Ireland must get serious on Wealth Taxes
- Central Bank report confirms scale of wealth inequality in Ireland.
- Wealthiest 20% now have a median wealth of over €853,000 per person, with poorest 20% only having €1,000 per person.
- Wealth taxes needed in upcoming Budget to fund a fair recovery, broaden the tax base and build fiscal sustainability.
Responding to the Central Bank report on household wealth, and speculation at the weekend about moves to cut Capital Gains Tax, Labour Finance spokesperson Ged Nash said:
“The Central Bank report on Household Wealth in Ireland confirms what we already knew, that the distance between the wealthiest and the poorest in Irish society is growing.
“Wealth inequality remains very large, with the top 10% of households now holding 50% of the total wealth. The top 20% now have a median wealth of over €853k per person, up from €560k per person in 2013, and more than the other 80% combined. Most concerning is that the lower 20% have a median wealth of just €1000 per person.
“In order to close the wealth gap and in the interests of funding decent universal services the Government must seriously consider a series of taxes on passive wealth to broaden the tax base and ensure fiscal sustainability.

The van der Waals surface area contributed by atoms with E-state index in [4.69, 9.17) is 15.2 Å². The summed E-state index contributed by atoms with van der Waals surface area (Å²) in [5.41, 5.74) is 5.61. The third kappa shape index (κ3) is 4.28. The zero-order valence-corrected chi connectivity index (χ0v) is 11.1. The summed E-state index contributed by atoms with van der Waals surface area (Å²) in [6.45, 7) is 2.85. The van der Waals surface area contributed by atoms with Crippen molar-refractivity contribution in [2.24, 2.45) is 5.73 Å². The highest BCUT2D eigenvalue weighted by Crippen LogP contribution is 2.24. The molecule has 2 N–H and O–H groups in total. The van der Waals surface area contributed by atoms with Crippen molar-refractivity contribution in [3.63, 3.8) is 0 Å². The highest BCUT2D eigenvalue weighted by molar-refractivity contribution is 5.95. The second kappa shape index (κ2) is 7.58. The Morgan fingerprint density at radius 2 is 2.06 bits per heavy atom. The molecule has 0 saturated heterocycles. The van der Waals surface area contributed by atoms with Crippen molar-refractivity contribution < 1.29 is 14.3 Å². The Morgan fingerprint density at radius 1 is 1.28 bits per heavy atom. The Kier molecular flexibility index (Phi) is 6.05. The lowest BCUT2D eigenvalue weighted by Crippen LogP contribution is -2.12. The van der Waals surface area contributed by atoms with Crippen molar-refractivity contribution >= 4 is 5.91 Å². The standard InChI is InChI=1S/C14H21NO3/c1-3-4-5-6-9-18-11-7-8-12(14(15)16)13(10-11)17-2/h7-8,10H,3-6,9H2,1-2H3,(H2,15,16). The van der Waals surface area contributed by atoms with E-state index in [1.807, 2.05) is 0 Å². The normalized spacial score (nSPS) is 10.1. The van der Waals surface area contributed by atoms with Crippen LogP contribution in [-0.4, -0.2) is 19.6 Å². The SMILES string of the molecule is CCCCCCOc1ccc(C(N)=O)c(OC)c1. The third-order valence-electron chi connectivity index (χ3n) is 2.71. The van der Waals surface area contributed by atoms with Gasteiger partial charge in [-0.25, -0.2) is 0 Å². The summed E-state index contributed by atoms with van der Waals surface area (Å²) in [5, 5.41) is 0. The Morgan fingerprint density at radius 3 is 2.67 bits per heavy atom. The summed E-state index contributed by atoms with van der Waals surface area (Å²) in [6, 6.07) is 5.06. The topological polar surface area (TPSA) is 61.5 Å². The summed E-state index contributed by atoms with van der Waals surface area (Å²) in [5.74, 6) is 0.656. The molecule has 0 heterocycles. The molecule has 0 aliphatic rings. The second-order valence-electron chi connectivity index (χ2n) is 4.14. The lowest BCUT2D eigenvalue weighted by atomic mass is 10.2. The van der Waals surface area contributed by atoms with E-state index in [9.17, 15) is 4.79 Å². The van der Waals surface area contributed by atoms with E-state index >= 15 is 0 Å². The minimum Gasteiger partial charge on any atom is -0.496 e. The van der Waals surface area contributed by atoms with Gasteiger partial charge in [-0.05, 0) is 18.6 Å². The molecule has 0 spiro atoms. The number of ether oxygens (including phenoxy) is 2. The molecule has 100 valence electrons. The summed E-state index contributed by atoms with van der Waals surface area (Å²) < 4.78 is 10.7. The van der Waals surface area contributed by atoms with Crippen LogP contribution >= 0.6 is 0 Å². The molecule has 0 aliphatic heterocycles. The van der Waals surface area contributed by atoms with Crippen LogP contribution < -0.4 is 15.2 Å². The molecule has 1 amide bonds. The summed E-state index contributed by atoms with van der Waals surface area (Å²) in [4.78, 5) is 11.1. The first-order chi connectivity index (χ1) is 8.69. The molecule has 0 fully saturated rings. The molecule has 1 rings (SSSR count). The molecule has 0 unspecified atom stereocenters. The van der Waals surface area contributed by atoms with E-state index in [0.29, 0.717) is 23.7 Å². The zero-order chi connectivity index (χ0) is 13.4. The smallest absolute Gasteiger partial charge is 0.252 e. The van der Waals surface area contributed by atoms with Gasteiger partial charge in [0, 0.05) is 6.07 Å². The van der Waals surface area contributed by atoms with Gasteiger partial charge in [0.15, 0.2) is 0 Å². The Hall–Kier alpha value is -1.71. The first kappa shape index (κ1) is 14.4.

“A key reason for the increase in wealth levels is the rise in house prices since 2013. Yet, we have some political parties who wish to abolish tax on the houses of millionaires. We also have a Government that is seeking to reduce inheritance tax, something that will help lock-in inequality between generations.
“These regressive policies reward wealth over hard work and mean that no matter how hard most young people strive they constantly struggle to get ahead of those who have inherited wealth.
“Shockingly, OECD research shows that in Ireland it would take five generations, or roughly 150 years, for the descendants of a person in the bottom 10% of earners to secure only an average income, compared with two generations in Denmark.
“The Government needs to get real about the scale of inequality in Ireland, and the gap between rich and poor. On the back of today’s report, other opposition parties should seriously reflect on their refusal to tax exorbitant household wealth and rather support policies that help close the gap for ordinary workers and their families.”